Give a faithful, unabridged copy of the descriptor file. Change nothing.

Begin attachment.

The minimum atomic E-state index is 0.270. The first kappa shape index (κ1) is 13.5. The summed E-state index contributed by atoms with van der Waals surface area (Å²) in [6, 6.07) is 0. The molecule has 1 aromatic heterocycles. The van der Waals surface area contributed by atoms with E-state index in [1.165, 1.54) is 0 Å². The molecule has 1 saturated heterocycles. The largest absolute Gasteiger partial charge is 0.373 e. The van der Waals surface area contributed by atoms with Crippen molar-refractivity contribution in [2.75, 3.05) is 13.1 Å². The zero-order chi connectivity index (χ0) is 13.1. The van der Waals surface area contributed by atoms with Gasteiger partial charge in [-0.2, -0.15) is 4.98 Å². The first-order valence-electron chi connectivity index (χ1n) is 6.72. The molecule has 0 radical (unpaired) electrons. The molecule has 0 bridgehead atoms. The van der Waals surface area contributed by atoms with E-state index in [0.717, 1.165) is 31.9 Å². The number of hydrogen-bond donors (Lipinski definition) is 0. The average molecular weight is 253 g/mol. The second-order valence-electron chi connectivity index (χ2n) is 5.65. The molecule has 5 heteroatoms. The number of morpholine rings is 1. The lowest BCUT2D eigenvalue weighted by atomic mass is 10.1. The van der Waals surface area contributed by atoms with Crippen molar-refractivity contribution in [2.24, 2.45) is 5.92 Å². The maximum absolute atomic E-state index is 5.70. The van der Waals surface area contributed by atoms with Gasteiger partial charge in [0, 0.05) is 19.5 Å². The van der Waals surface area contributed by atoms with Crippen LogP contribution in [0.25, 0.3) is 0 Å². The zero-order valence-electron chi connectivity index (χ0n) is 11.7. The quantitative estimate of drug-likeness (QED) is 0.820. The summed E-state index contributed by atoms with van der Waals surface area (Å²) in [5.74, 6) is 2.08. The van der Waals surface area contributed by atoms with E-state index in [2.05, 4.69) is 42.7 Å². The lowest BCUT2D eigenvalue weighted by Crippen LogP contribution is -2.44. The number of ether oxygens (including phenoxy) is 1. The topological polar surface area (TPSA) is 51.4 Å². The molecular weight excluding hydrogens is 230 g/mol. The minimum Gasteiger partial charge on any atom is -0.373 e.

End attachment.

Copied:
The minimum atomic E-state index is 0.270. The first kappa shape index (κ1) is 13.5. The summed E-state index contributed by atoms with van der Waals surface area (Å²) in [6, 6.07) is 0. The molecule has 1 aromatic heterocycles. The van der Waals surface area contributed by atoms with E-state index in [1.165, 1.54) is 0 Å². The molecule has 1 saturated heterocycles. The largest absolute Gasteiger partial charge is 0.373 e. The van der Waals surface area contributed by atoms with Crippen molar-refractivity contribution in [2.75, 3.05) is 13.1 Å². The zero-order chi connectivity index (χ0) is 13.1. The van der Waals surface area contributed by atoms with Gasteiger partial charge in [-0.2, -0.15) is 4.98 Å². The first-order valence-electron chi connectivity index (χ1n) is 6.72. The molecule has 0 radical (unpaired) electrons. The molecule has 0 bridgehead atoms. The van der Waals surface area contributed by atoms with E-state index in [0.717, 1.165) is 31.9 Å². The number of hydrogen-bond donors (Lipinski definition) is 0. The average molecular weight is 253 g/mol. The second-order valence-electron chi connectivity index (χ2n) is 5.65. The molecule has 5 heteroatoms. The number of morpholine rings is 1. The lowest BCUT2D eigenvalue weighted by atomic mass is 10.1. The van der Waals surface area contributed by atoms with Crippen molar-refractivity contribution in [2.24, 2.45) is 5.92 Å². The maximum absolute atomic E-state index is 5.70. The van der Waals surface area contributed by atoms with Gasteiger partial charge in [0, 0.05) is 19.5 Å². The van der Waals surface area contributed by atoms with Crippen LogP contribution in [0.25, 0.3) is 0 Å². The zero-order valence-electron chi connectivity index (χ0n) is 11.7. The quantitative estimate of drug-likeness (QED) is 0.820. The summed E-state index contributed by atoms with van der Waals surface area (Å²) in [5.74, 6) is 2.08. The van der Waals surface area contributed by atoms with E-state index in [2.05, 4.69) is 42.7 Å². The lowest BCUT2D eigenvalue weighted by Crippen LogP contribution is -2.44. The number of ether oxygens (including phenoxy) is 1. The topological polar surface area (TPSA) is 51.4 Å². The molecular weight excluding hydrogens is 230 g/mol. The minimum Gasteiger partial charge on any atom is -0.373 e.